The Last Four Months

Last Four Months, by Major-General Sir F. Maurice, K.C.M.G., C.B. Boston: Little, Brown & Co. 1919. 8vo, vi+245 pp. With two maps. $2.50.
AMONG the various phases of the Great War the first and the last are by far the most interesting. The struggle began as a war of movement; it continued through the greater part of its course as a war of positions; and only in the last few months did it evolve into open combat once more. In an earlier book General Maurice described the dramatic happenings of ‘The First Forty Days’; in the present volume he sketches the rapid progression of events on the western front, from the second battle of the Marne to the signing of the Armistice.
While the author is a soldier by profession, he is not oblivious to the great importance of political factors in the determination of military policy. He constantly keeps his eye on these factors, in a way which differentiates him from most writers on campaigns and battles. The question of a unified command, for example, presented no great difficulties save those of a political nature. Left to themselves, the military authorities would have settled it in a twinkling. But it was not settled until Ludendorff’s sledge-hammer blows in the spring of 1918 forced the Allied statesmen to accept what should have been recognized from the first as an essential of sound strategy. General Maurice does not deem it his duty, however, to berate the prime ministers of France and Britain for their failure to get together at an earlier date on this issue of a unified command. He realizes that war is an act of policy, and that it is the business of the statesman to define policy in time of war to the same extent as in time of peace. Ultimate responsibility rests with the civil and not with the military authorities in any country that possesses a system of free government.
Was the Armistice premature? This question has been so widely discussed on both sides of the Atlantic, that General Maurice’s views upon it not only are interesting but ought to carry weight. From his intimate knowledge of the situation which existed behind the Allied line of advance in the early days of November, he argues that the refusal of an armistice would have been very unwise. The German forces, he agrees, were retreating in bad order, with their morale shaken and their transport in collapse. But the Allies were also having their troubles. Their rapid advance had tremendously stretched their lines of communication, which now lay across territory in which the Germans were destroying everything.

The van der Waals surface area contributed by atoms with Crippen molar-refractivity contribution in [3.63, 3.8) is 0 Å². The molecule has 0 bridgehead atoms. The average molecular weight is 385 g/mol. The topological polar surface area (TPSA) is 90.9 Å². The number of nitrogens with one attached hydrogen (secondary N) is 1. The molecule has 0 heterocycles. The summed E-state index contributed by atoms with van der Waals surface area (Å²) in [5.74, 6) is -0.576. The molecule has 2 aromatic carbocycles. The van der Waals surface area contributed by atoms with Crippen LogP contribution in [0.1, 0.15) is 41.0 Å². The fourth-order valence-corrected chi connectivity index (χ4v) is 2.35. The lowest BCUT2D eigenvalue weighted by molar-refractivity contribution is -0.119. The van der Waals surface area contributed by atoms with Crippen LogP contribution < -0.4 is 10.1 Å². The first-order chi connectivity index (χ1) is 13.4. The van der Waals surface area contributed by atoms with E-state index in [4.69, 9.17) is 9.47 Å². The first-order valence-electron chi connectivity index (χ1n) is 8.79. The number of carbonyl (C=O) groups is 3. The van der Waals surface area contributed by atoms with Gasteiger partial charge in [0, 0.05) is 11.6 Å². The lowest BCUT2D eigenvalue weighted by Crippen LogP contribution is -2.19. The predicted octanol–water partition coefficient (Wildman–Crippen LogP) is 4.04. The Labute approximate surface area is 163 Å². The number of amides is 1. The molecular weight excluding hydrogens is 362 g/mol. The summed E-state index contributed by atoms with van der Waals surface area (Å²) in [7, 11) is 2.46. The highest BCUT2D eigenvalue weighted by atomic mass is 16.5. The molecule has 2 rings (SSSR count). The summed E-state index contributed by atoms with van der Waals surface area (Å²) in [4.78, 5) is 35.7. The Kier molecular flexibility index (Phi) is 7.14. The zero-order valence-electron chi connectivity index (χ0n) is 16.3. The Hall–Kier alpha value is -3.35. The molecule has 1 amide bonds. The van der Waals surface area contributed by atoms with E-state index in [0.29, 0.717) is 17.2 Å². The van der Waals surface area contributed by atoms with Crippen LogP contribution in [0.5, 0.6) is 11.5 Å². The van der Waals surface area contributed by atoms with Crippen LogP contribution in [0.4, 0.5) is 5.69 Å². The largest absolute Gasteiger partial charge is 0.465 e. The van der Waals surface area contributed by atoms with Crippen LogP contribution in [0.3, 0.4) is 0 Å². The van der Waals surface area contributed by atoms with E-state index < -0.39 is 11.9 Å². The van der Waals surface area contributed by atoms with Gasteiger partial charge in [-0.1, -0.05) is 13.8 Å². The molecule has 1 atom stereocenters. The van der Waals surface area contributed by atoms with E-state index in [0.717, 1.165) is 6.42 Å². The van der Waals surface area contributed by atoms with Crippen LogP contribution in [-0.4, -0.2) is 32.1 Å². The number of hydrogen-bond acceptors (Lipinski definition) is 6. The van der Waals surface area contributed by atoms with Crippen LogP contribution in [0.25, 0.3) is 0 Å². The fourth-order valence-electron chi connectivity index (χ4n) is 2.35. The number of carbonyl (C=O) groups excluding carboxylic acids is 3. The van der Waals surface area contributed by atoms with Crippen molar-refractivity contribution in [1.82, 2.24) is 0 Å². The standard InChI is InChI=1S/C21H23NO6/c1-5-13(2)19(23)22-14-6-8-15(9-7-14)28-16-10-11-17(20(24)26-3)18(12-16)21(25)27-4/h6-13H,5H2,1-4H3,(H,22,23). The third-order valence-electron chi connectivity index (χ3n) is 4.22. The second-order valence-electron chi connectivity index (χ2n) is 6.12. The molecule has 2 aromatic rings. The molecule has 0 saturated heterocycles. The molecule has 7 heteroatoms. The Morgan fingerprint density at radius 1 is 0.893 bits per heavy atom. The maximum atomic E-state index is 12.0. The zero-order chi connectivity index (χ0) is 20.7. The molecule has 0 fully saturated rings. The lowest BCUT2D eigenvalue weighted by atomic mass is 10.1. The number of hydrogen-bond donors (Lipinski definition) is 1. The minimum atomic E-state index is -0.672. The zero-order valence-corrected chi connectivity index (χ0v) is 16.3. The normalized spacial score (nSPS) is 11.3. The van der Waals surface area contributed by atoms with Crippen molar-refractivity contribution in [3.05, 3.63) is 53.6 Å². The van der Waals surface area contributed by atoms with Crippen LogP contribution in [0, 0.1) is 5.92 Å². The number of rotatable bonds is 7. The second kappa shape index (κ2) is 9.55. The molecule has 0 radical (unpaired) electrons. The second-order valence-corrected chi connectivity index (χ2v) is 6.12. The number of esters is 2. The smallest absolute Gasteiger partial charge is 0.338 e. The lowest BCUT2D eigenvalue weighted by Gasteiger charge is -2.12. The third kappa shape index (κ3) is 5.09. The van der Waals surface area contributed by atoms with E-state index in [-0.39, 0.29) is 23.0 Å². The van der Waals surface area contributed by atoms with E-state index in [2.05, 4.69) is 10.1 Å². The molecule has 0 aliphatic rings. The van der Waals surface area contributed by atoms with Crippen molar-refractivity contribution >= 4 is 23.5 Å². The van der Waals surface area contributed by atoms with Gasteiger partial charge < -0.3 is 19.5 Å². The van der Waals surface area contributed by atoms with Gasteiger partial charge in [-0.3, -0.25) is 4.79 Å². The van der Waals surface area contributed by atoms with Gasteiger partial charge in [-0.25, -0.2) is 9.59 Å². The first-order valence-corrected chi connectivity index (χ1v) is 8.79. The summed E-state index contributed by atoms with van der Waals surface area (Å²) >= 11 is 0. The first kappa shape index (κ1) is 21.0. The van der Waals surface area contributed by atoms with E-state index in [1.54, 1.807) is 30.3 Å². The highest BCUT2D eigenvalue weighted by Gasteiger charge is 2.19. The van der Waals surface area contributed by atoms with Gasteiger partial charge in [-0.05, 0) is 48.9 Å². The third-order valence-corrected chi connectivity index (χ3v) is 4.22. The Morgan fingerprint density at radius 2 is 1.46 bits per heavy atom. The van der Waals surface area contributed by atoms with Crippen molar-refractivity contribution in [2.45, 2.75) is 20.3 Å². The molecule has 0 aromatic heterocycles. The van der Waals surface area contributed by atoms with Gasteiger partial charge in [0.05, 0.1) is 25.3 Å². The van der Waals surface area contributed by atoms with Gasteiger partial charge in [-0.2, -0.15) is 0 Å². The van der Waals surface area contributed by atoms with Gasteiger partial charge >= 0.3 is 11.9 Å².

On the day of the Armistice some of the British forces were operating nearly fifty miles ahead of their railroad bases, and the task of bridging this gap by motor-transport over shell-pitted roads was rapidly becoming insuperable. The Belgian, French, and American armies were in the same predicament. Had hostilities been continued, the entire group of armies would have been forced to halt within a few days, from sheer inability to keep themselves supplied with rations and ammunition. This delay would have given the Germans a chance to reach the line of the Meuse, from which only another great battle could have dislodged them. Such procedure would have involved a large addition to the casualty lists; it would also have entailed the utter destruction of the great Belgian industrial district, which covers the valley of the Meuse from Charleroi to Liege. It is no wonder, General Maurice thinks, that statesmen and generals were alike disinclined to take any such responsibility.
The author writes convincingly; he has a good sense of proportion, and he draws his evidence from first-hand sources throughout. His tributes to the American soldier are frequent and generous. The reader who wants the story of the great triumph in its broad outlines will find it here.
W. B. M.